To undertake this kind of tourism measurement and analysis within a SNA framework requires a particular classification of products and productive activities. The classification refers to (1) products, mainly those belonging to tourism expenditure, and (2) productive activities that are the basis for defining tourism industries (TSA:RMF, 2008). Products can be sub-divided into those that are associated with consumption and those not (non-consumption products). Tourism characteristic activities are those that typically produce tourism characteristic products. Tourism characteristic products are those that satisfy one or both of the following criteria: (a) tourism expenditure on the product should represent a significant share of total tourism expenditure (share-of-expenditure/demand condition); (b) tourism expenditure on the product should represent a significant share of the supply of the product in the economy. This criterion implies that the supply of a tourism characteristic product would cease to exist in meaningful quantity in the absence of visitors (IRTS 2008).

    Table 9 shows the categories of tourism activities and products used in the TSA.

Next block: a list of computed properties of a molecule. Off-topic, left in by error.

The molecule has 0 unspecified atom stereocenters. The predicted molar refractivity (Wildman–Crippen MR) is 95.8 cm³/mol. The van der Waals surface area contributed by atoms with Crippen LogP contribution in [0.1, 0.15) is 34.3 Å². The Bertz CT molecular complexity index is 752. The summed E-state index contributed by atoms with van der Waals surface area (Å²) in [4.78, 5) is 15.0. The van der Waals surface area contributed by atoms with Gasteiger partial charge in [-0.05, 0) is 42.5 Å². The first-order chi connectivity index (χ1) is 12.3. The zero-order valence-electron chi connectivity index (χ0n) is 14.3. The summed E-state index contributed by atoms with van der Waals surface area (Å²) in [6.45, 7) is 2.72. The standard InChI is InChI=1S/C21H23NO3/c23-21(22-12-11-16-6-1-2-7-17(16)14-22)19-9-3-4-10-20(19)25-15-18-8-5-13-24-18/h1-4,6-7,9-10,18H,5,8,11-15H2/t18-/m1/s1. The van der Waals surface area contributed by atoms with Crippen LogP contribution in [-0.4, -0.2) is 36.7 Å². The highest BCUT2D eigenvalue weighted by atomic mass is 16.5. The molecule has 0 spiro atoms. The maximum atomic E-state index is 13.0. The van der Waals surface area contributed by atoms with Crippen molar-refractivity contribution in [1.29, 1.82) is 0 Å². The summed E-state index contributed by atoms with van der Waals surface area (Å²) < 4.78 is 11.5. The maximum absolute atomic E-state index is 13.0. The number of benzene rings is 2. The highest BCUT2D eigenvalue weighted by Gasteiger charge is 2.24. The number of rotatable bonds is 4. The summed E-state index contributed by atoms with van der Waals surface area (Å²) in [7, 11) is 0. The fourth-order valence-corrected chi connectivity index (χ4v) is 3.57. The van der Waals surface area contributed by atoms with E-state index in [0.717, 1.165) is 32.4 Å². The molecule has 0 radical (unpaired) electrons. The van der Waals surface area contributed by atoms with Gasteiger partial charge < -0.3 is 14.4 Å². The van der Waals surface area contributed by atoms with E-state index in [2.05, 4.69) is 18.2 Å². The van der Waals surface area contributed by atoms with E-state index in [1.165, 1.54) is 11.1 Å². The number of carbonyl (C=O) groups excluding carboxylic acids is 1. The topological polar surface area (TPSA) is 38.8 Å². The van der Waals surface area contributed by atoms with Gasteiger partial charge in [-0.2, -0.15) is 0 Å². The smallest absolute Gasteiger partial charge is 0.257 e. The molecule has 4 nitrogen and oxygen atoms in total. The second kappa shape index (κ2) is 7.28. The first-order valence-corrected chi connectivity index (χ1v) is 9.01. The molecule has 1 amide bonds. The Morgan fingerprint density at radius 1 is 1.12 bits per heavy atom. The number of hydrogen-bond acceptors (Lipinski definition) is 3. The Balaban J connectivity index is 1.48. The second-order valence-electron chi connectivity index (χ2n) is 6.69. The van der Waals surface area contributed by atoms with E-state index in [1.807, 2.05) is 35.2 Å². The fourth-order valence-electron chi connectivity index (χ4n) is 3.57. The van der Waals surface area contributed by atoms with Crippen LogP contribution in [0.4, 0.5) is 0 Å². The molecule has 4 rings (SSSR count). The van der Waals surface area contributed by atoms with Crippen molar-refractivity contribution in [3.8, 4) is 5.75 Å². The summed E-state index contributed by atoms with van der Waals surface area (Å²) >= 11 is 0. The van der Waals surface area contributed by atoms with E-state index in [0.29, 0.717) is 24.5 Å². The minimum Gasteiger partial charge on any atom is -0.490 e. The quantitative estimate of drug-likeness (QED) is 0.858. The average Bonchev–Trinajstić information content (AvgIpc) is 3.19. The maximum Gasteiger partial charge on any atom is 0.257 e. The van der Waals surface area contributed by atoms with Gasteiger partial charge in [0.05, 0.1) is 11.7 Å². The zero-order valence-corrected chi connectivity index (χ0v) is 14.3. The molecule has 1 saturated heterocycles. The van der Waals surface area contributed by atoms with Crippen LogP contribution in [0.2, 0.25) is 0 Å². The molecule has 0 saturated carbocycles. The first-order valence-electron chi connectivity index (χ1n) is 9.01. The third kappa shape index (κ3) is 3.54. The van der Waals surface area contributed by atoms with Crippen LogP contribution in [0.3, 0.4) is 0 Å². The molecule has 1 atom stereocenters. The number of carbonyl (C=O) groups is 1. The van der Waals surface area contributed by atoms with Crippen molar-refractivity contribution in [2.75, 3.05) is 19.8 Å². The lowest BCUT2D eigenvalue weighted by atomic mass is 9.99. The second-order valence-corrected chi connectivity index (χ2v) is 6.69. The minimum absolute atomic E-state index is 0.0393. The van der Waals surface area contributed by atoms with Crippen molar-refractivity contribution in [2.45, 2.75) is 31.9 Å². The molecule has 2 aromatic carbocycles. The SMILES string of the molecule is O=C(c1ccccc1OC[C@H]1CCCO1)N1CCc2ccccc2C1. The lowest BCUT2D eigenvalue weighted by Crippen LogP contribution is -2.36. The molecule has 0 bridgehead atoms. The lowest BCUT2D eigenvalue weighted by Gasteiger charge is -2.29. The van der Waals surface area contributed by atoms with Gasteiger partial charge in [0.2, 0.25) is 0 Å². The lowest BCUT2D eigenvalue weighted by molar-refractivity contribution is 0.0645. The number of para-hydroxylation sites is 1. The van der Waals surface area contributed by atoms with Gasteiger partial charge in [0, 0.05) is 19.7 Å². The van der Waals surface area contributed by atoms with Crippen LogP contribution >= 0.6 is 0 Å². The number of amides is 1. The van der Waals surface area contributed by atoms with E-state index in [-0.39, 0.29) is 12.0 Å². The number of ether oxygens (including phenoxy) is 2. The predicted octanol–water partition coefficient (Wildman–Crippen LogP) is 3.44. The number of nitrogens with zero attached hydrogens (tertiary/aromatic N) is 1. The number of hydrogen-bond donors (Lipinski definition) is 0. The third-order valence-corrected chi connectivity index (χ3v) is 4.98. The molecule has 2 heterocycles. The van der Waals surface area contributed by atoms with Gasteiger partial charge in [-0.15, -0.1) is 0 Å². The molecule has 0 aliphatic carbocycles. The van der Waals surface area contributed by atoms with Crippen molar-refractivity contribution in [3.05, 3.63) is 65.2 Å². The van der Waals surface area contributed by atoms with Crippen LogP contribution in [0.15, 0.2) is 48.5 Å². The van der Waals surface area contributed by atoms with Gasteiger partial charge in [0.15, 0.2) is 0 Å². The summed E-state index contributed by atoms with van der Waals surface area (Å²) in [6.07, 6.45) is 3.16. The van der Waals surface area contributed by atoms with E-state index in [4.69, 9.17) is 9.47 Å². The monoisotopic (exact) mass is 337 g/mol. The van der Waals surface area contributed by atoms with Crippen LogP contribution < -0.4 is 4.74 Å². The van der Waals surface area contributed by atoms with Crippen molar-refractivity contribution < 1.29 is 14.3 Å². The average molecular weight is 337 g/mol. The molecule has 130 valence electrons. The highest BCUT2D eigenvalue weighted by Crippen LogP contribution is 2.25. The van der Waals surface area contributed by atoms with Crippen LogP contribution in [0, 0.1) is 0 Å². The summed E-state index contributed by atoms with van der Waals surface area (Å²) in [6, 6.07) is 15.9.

To summarise, the purpose of the Tourism Satellite Account is to provide an overview of the supply and use of goods and services for the various types of tourism and to reconcile the supply of these products with the demand for them, or consumption, by tourists.

    The TSA tables

    The UNWTO, OECD and Eurostat recommend 10 tables for use in a TSA but only Tables 1 to 6 are currently considered as ‘core’. Table 6 is regarded as the ‘heart’ of the TSA, reconciling data found elsewhere in the TSA (Table 4, which synthesises data from Tables 1 and 2 (which relate to inbound and domestic tourism expenditure), and Table 5 (relating to the products produced by tourism activities)). The tables are available in the dataset for this release.